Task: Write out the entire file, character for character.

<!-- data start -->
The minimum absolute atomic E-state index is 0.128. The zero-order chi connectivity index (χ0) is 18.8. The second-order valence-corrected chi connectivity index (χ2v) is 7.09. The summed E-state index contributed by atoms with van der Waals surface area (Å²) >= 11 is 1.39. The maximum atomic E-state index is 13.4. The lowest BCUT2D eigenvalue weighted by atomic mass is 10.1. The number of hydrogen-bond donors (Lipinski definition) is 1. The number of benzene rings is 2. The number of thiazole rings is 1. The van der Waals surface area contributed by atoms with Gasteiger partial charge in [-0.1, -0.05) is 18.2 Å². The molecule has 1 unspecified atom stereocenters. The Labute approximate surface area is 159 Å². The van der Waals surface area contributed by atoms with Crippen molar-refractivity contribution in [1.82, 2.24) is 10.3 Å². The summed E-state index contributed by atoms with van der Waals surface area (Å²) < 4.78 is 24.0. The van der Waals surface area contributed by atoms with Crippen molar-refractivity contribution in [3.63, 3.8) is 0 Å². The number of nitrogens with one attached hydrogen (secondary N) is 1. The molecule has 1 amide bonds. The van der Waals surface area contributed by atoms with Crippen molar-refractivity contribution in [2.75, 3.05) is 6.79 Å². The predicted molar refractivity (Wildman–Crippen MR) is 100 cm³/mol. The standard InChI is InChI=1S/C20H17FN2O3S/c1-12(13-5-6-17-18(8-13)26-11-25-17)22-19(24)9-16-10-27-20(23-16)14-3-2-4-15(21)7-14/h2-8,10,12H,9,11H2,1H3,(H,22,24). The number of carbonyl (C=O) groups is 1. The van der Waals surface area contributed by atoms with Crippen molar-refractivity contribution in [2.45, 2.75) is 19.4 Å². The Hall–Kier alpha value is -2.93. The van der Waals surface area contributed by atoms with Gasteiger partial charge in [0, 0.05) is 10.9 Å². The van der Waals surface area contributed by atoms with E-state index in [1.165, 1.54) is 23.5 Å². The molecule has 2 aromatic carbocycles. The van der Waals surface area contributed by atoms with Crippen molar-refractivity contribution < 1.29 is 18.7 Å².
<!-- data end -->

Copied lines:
The minimum absolute atomic E-state index is 0.128. The zero-order chi connectivity index (χ0) is 18.8. The second-order valence-corrected chi connectivity index (χ2v) is 7.09. The summed E-state index contributed by atoms with van der Waals surface area (Å²) >= 11 is 1.39. The maximum atomic E-state index is 13.4. The lowest BCUT2D eigenvalue weighted by atomic mass is 10.1. The number of hydrogen-bond donors (Lipinski definition) is 1. The number of benzene rings is 2. The number of thiazole rings is 1. The van der Waals surface area contributed by atoms with Gasteiger partial charge in [-0.1, -0.05) is 18.2 Å². The molecule has 1 unspecified atom stereocenters. The Labute approximate surface area is 159 Å². The van der Waals surface area contributed by atoms with Crippen molar-refractivity contribution in [1.82, 2.24) is 10.3 Å². The summed E-state index contributed by atoms with van der Waals surface area (Å²) < 4.78 is 24.0. The van der Waals surface area contributed by atoms with Crippen molar-refractivity contribution in [3.63, 3.8) is 0 Å². The number of nitrogens with one attached hydrogen (secondary N) is 1. The molecule has 1 amide bonds. The van der Waals surface area contributed by atoms with Crippen molar-refractivity contribution in [2.75, 3.05) is 6.79 Å². The predicted molar refractivity (Wildman–Crippen MR) is 100 cm³/mol. The standard InChI is InChI=1S/C20H17FN2O3S/c1-12(13-5-6-17-18(8-13)26-11-25-17)22-19(24)9-16-10-27-20(23-16)14-3-2-4-15(21)7-14/h2-8,10,12H,9,11H2,1H3,(H,22,24). The number of carbonyl (C=O) groups is 1. The van der Waals surface area contributed by atoms with Crippen molar-refractivity contribution in [2.45, 2.75) is 19.4 Å². The Hall–Kier alpha value is -2.93. The van der Waals surface area contributed by atoms with Gasteiger partial charge in [0, 0.05) is 10.9 Å². The van der Waals surface area contributed by atoms with E-state index in [1.165, 1.54) is 23.5 Å². The molecule has 2 aromatic carbocycles. The van der Waals surface area contributed by atoms with Crippen molar-refractivity contribution < 1.29 is 18.7 Å².